In one scene, three army reservists, each one middle-aged and pudgy, stare nervously but at least a little knowingly at the girls. The men, excepting one froggy specimen, are hesitant to cast their dice in their direction. The froggy man fires an opening salvo with a bottle of wine sent to their table; unfortunately it’s a clear misfire, landing at the table of more appropriately aged women next to the girls. It is a moment of real grace; no one’s been looking at the middle-aged factory workers, they would doubtless be better matches for their middle-aged comrades, and the girls are relieved that they won’t have to manage the unfamiliar expectations of the “soldiers.” But the froggy man intervenes, getting the waiter to (cringe) pull back the bottle, give it to the right table, and the awkwardness really ensues. (I am personally fond of how one of the men, who feels guilty about cheating on his wife, watches his wedding ring roll, as if possessed, right under the legs of one of the middle-aged workers.) Forman recognizes that this scene is primarily humorous, a joke where everyone comes away slightly offended but, depending on their dignity, not much the worse for wear. That the joke comes primarily at the expense of the froggy one, abandoned dramatically by the spectacled soldier who chased his wedding ring around creation, makes it that much more palatable. It’s the kind of story that one tells about nightmare dates, recognizably packaged as background for sitcoms. Yet it bears a tremendous subtlety; it is the markers of Communist authority, the foreman and the war machine, which have created this embarrassing tension. They’ve made everything a little worse.
In its best scenes, Loves of a Blonde is dangerously funny, winding little stories of the ’60s Warsaw Pact into something Chekhovian. That’s a badly overused adjective (and seeing as I just used it to talk about Birdman, that might be something I need to work on), but in the sense that there’s much more going on in everyone’s heads than makes it out of their mouths, in the way that the small foibles of everyday life turn into comedies which can make us laugh and smile ruefully in sequence, I would argue that Forman gets himself onto that level. It’s clear at the dance that Andula’s really not looking at those reservists at all, but only has eyes for the piano player in the band. Milda (Pucholt) looks nearly as young as her, what with his short, reedy frame and his bad hair. In their first scene together, there’s an unbelievably good shot in which the two of them face each other at the bottom of some stairs. The way it’s framed, Andula looks like she’s between the flights of stairs: it’s like looking at open jaws. Clearly she is in no small danger with her piano player, and their night of passion begins badly. She is, as ever, nervous about any kind of sex. On the other hand, it couldn’t be clearer that Milda’s got a bag of tricks that he’s pulled out in every little town between Prague and Bratislava. Some of them are definitely not kosher by 2017 standards, and would probably raise some mid-60s eyebrows. It’s not all easy for him – he has more trouble with his pull-up curtain than anyone in the nude deserves to have – but he gets what he wants, and Andula decides it’s not so bad after all.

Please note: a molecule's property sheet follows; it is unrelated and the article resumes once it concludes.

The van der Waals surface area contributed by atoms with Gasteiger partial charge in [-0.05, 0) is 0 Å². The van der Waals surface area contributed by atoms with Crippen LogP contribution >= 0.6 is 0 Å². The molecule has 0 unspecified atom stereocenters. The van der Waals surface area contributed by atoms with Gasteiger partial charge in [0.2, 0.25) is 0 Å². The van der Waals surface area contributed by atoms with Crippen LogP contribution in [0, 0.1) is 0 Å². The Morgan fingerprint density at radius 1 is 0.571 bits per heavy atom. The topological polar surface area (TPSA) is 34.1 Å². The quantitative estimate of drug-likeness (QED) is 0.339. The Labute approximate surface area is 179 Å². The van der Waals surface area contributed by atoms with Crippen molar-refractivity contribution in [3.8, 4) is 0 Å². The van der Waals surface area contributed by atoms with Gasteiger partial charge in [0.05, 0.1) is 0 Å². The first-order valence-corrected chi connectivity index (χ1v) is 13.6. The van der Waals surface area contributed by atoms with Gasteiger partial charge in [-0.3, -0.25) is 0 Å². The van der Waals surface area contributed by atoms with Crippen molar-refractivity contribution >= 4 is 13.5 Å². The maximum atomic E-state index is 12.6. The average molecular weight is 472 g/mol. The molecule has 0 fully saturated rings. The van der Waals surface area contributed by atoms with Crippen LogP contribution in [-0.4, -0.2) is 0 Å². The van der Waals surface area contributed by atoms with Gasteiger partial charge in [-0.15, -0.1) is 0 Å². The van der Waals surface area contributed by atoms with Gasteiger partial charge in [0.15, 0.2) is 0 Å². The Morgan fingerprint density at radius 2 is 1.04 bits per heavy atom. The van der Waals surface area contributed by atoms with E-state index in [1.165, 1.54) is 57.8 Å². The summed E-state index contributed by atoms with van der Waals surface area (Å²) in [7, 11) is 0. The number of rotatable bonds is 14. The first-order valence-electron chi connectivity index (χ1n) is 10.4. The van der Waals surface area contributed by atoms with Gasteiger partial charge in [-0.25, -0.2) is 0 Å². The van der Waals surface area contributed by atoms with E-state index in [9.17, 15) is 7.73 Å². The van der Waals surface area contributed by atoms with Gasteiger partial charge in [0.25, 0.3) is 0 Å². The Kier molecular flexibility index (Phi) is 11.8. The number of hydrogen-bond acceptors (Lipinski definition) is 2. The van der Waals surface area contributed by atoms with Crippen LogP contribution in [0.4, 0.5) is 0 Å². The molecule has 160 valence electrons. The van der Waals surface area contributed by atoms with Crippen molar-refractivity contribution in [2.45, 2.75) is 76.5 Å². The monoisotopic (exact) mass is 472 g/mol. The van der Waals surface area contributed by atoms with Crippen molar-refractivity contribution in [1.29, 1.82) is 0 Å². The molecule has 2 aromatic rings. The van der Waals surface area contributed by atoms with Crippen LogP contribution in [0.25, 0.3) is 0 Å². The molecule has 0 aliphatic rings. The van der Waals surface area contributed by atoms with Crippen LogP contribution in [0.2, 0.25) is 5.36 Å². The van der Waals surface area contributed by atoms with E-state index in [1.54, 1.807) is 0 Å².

The extent of how badly she’s used (which is a fairly Sea Gull construction) becomes clear when she shows up one night at her beloved’s house. Unfortunately, it’s just her beloved’s parents, and they are as amazed as you might expect them to be: there’s a cute, but not beautiful, young woman standing at their door in the middle of the night carrying a suitcase and waiting for their son. The father, who keeps getting the door, seems good-natured enough; he understands instinctively that whatever happened is not that poor girl’s fault. The mother (Jezkova), who might be the only active volcano in Czechoslovakia, finds a way to yell at everyone. She is unsparing in her criticism of Andula, whose name she never figures out; the final shot in her house is of Andula on her knees, listening through a door and crying. Of course, it’s not really the girl she’s made at, since she’s not really her problem. Her problem is her son, who is forced to sleep in his parents’ bed since there’s a girl in his. (Despite his solemn-turned-laughable pledge to Andula back in the village – “I do not have a girl in Prague I do not have a girl in Prague I do not have a girl in Prague,” etc. – anyone with an ounce of sense knows what he’s telling her, and our eyes confirm it in a short shot.) Everyone finds a way to yell at someone else in this scene. Milda and his father switch places at least twice while the mother ladles out some generous vitriol; Milda’s dad is more concerned about getting his fair share of the covers than anything else. At one point there is a quiet moment, and then we realize that the mother has just been taking a breather; she starts laying into her son again. We can hear the terrible lament from the father: “I was just falling asleep…” That scene is done in just a couple of long takes from the foot of the bed, and it simply keeps going. Like the dance, this one is quietly critical of just about everyone. Shouldn’t the parents be keeping out of their son’s life a little? Why on earth is he still living at home if he makes more than his dad? Why isn’t the dad stopping this? What happened to the mom to get her to this point? Meanwhile, Andula is given a harsher grace than she received when the bottle of wine went to the wrong table. Fortunately, it seems to be a longer-lasting one.